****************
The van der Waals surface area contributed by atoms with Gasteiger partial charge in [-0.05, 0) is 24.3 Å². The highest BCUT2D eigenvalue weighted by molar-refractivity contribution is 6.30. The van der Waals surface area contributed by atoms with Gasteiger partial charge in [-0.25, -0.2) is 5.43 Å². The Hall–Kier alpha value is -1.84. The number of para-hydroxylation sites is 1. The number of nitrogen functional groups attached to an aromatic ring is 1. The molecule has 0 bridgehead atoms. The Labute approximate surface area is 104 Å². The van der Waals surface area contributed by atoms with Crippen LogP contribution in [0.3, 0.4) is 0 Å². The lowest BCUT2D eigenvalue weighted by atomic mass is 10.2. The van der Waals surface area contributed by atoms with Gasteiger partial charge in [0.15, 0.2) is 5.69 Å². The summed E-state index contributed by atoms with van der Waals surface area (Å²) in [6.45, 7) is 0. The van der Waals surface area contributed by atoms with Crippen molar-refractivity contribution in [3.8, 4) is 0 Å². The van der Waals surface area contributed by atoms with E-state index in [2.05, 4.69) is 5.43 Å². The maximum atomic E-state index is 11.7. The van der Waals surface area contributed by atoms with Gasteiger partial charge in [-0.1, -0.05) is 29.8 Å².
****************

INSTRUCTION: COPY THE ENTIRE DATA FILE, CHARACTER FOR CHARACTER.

The van der Waals surface area contributed by atoms with Gasteiger partial charge in [-0.05, 0) is 24.3 Å². The highest BCUT2D eigenvalue weighted by molar-refractivity contribution is 6.30. The van der Waals surface area contributed by atoms with Gasteiger partial charge in [-0.25, -0.2) is 5.43 Å². The Hall–Kier alpha value is -1.84. The number of para-hydroxylation sites is 1. The number of nitrogen functional groups attached to an aromatic ring is 1. The molecule has 0 bridgehead atoms. The Labute approximate surface area is 104 Å². The van der Waals surface area contributed by atoms with Crippen LogP contribution in [0.3, 0.4) is 0 Å². The lowest BCUT2D eigenvalue weighted by atomic mass is 10.2. The van der Waals surface area contributed by atoms with Gasteiger partial charge in [0.15, 0.2) is 5.69 Å². The summed E-state index contributed by atoms with van der Waals surface area (Å²) in [6.45, 7) is 0. The van der Waals surface area contributed by atoms with Crippen molar-refractivity contribution in [3.8, 4) is 0 Å². The van der Waals surface area contributed by atoms with E-state index in [2.05, 4.69) is 5.43 Å². The maximum atomic E-state index is 11.7. The van der Waals surface area contributed by atoms with Gasteiger partial charge in [-0.1, -0.05) is 29.8 Å².